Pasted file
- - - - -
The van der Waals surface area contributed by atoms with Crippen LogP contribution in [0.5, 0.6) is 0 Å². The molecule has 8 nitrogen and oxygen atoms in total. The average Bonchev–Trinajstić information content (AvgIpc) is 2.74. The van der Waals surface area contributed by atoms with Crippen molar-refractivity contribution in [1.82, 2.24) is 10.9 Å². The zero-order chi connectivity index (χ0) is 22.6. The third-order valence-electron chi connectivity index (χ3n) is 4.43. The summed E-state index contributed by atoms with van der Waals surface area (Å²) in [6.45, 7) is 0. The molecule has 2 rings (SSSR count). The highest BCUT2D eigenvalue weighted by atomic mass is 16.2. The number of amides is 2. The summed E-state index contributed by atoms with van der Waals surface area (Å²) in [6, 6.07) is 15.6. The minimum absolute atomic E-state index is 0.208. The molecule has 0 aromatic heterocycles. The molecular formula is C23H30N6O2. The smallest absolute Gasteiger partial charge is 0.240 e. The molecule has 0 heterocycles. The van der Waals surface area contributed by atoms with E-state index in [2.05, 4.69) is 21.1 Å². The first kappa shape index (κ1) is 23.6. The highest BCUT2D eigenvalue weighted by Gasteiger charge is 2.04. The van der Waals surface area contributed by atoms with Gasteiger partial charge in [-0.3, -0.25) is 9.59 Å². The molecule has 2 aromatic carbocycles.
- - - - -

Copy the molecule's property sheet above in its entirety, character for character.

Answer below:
The van der Waals surface area contributed by atoms with Crippen LogP contribution in [0.5, 0.6) is 0 Å². The molecule has 8 nitrogen and oxygen atoms in total. The average Bonchev–Trinajstić information content (AvgIpc) is 2.74. The van der Waals surface area contributed by atoms with Crippen molar-refractivity contribution in [1.82, 2.24) is 10.9 Å². The zero-order chi connectivity index (χ0) is 22.6. The third-order valence-electron chi connectivity index (χ3n) is 4.43. The summed E-state index contributed by atoms with van der Waals surface area (Å²) in [6.45, 7) is 0. The molecule has 2 rings (SSSR count). The highest BCUT2D eigenvalue weighted by atomic mass is 16.2. The number of amides is 2. The summed E-state index contributed by atoms with van der Waals surface area (Å²) in [6, 6.07) is 15.6. The minimum absolute atomic E-state index is 0.208. The molecule has 0 aromatic heterocycles. The molecular formula is C23H30N6O2. The smallest absolute Gasteiger partial charge is 0.240 e. The molecule has 0 heterocycles. The van der Waals surface area contributed by atoms with E-state index in [2.05, 4.69) is 21.1 Å². The first kappa shape index (κ1) is 23.6. The highest BCUT2D eigenvalue weighted by Gasteiger charge is 2.04. The van der Waals surface area contributed by atoms with Gasteiger partial charge in [-0.3, -0.25) is 9.59 Å². The molecule has 2 aromatic carbocycles.